Don't get your hopes up too high, but Kim Jong Un has been sending signals that he could be a very different kind of ruler than his dad. Recent Kim speeches have included promises to "improve people's living standards," and even rebukes of other officials for their "outdated ideological" ways, the Washington Post reports. More importantly, he's implemented a policy allowing some farmers to keep crops they produce in excess of quota and sell them on the private market, in a tantalizing gesture towards capitalism.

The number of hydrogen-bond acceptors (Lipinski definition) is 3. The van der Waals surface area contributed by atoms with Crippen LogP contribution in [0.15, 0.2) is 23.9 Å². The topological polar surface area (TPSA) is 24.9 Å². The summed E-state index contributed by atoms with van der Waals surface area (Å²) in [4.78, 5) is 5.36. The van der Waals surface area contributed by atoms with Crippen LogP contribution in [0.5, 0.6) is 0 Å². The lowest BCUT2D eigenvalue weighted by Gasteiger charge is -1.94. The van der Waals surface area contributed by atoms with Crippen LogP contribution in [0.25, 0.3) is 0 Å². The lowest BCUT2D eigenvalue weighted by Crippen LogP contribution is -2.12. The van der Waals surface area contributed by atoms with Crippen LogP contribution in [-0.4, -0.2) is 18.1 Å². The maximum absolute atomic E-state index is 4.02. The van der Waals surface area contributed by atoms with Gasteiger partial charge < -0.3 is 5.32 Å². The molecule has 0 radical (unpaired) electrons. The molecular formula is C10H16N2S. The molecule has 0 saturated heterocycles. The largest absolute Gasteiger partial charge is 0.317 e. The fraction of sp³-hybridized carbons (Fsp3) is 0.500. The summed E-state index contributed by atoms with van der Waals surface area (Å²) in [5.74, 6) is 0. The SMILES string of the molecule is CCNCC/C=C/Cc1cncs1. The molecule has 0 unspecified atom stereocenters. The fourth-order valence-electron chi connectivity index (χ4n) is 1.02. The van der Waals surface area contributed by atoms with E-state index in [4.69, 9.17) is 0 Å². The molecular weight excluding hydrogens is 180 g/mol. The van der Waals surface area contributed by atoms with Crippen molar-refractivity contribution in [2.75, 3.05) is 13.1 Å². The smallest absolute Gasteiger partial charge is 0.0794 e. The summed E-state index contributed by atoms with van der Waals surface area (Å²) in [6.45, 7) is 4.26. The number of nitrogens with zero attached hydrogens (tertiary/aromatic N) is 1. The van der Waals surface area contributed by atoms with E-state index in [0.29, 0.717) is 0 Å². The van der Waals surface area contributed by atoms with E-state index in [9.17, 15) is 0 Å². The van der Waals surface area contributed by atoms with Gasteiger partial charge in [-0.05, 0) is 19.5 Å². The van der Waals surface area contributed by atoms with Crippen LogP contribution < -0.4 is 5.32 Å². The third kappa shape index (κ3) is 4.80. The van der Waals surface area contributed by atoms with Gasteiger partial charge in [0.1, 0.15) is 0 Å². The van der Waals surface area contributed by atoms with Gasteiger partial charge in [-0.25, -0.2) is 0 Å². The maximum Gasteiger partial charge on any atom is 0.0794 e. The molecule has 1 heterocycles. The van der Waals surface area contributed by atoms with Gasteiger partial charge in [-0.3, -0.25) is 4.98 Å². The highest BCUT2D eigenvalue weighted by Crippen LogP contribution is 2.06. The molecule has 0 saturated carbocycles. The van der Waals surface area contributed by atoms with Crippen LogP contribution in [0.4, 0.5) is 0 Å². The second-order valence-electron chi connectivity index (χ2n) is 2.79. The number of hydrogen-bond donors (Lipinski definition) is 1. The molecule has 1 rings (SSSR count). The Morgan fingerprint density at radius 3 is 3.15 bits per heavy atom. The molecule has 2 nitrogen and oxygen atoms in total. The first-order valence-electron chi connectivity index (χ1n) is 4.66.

Experts say there's ample reason for caution—for one thing the government said in July that any perceived ideological shift was a "hallucination"—but diplomats say North Korea sounds desperate to boost production. "Obviously they didn't use the term 'economic reform.' Those are dangerous terms,'" says one official. "But the clear message I got from senior people was: We know we need to build the economy."